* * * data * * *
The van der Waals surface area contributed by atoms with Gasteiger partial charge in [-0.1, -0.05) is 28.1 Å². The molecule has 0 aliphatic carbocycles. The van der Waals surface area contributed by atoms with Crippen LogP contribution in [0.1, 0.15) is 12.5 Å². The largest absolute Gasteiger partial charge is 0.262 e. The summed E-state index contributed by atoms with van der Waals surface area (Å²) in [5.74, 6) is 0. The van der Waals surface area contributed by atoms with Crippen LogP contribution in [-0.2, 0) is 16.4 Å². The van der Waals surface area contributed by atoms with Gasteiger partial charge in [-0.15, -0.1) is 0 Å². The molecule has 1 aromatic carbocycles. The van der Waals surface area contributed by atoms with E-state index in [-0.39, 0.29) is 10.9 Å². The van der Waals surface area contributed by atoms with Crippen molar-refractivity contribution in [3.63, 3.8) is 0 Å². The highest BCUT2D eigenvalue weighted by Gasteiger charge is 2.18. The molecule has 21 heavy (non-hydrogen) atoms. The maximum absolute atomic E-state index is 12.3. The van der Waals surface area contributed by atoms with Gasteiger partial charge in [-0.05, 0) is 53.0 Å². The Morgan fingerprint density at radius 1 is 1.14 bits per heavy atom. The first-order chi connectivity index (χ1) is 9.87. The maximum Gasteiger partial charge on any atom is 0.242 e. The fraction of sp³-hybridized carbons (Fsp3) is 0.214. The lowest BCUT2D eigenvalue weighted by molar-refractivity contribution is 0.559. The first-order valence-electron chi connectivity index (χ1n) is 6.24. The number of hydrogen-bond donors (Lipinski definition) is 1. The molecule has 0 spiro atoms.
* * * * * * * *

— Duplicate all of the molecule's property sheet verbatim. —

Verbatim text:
The van der Waals surface area contributed by atoms with Gasteiger partial charge in [-0.1, -0.05) is 28.1 Å². The molecule has 0 aliphatic carbocycles. The van der Waals surface area contributed by atoms with Crippen LogP contribution in [0.1, 0.15) is 12.5 Å². The largest absolute Gasteiger partial charge is 0.262 e. The summed E-state index contributed by atoms with van der Waals surface area (Å²) in [5.74, 6) is 0. The van der Waals surface area contributed by atoms with Crippen LogP contribution in [-0.2, 0) is 16.4 Å². The van der Waals surface area contributed by atoms with Gasteiger partial charge in [-0.15, -0.1) is 0 Å². The molecule has 1 aromatic carbocycles. The van der Waals surface area contributed by atoms with E-state index in [-0.39, 0.29) is 10.9 Å². The van der Waals surface area contributed by atoms with Crippen molar-refractivity contribution in [3.63, 3.8) is 0 Å². The highest BCUT2D eigenvalue weighted by Gasteiger charge is 2.18. The molecule has 21 heavy (non-hydrogen) atoms. The maximum absolute atomic E-state index is 12.3. The van der Waals surface area contributed by atoms with Gasteiger partial charge in [-0.05, 0) is 53.0 Å². The Morgan fingerprint density at radius 1 is 1.14 bits per heavy atom. The first-order chi connectivity index (χ1) is 9.87. The maximum Gasteiger partial charge on any atom is 0.242 e. The fraction of sp³-hybridized carbons (Fsp3) is 0.214. The lowest BCUT2D eigenvalue weighted by molar-refractivity contribution is 0.559. The first-order valence-electron chi connectivity index (χ1n) is 6.24. The number of hydrogen-bond donors (Lipinski definition) is 1. The molecule has 0 spiro atoms.